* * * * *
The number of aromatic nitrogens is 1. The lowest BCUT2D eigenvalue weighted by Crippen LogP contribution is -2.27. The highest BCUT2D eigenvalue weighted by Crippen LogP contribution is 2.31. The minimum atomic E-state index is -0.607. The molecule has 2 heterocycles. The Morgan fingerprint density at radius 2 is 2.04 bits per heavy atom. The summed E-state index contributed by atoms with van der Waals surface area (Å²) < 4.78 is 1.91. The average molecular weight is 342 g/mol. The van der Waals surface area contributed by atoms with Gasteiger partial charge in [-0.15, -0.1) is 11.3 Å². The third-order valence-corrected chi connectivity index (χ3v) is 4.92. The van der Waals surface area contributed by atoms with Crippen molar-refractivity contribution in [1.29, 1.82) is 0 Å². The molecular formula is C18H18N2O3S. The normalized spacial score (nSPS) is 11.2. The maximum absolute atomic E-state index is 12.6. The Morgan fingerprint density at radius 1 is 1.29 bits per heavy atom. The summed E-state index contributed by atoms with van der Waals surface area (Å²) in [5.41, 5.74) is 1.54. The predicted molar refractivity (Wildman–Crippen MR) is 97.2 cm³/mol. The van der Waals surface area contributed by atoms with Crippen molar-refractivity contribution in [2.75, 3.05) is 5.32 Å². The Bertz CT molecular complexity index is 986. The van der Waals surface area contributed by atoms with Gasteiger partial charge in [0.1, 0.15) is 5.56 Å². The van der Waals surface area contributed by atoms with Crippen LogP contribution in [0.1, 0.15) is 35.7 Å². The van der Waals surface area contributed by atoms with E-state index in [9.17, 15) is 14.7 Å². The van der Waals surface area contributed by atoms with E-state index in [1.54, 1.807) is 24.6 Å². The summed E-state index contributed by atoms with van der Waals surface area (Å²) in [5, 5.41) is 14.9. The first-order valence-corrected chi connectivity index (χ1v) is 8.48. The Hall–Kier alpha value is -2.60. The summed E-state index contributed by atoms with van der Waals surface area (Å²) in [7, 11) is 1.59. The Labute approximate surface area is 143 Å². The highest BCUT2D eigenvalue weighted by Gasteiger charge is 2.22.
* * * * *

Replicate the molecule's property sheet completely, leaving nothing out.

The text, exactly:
The number of aromatic nitrogens is 1. The lowest BCUT2D eigenvalue weighted by Crippen LogP contribution is -2.27. The highest BCUT2D eigenvalue weighted by Crippen LogP contribution is 2.31. The minimum atomic E-state index is -0.607. The molecule has 2 heterocycles. The Morgan fingerprint density at radius 2 is 2.04 bits per heavy atom. The summed E-state index contributed by atoms with van der Waals surface area (Å²) < 4.78 is 1.91. The average molecular weight is 342 g/mol. The van der Waals surface area contributed by atoms with Gasteiger partial charge in [-0.15, -0.1) is 11.3 Å². The third-order valence-corrected chi connectivity index (χ3v) is 4.92. The van der Waals surface area contributed by atoms with Crippen molar-refractivity contribution in [1.29, 1.82) is 0 Å². The molecular formula is C18H18N2O3S. The normalized spacial score (nSPS) is 11.2. The maximum absolute atomic E-state index is 12.6. The Morgan fingerprint density at radius 1 is 1.29 bits per heavy atom. The summed E-state index contributed by atoms with van der Waals surface area (Å²) in [5.41, 5.74) is 1.54. The predicted molar refractivity (Wildman–Crippen MR) is 97.2 cm³/mol. The van der Waals surface area contributed by atoms with Crippen molar-refractivity contribution in [2.75, 3.05) is 5.32 Å². The Bertz CT molecular complexity index is 986. The van der Waals surface area contributed by atoms with Gasteiger partial charge in [0.1, 0.15) is 5.56 Å². The van der Waals surface area contributed by atoms with Crippen LogP contribution in [0.1, 0.15) is 35.7 Å². The van der Waals surface area contributed by atoms with E-state index in [9.17, 15) is 14.7 Å². The van der Waals surface area contributed by atoms with E-state index in [1.54, 1.807) is 24.6 Å². The summed E-state index contributed by atoms with van der Waals surface area (Å²) in [5, 5.41) is 14.9. The first-order valence-corrected chi connectivity index (χ1v) is 8.48. The Hall–Kier alpha value is -2.60. The summed E-state index contributed by atoms with van der Waals surface area (Å²) in [7, 11) is 1.59. The Labute approximate surface area is 143 Å². The highest BCUT2D eigenvalue weighted by Gasteiger charge is 2.22.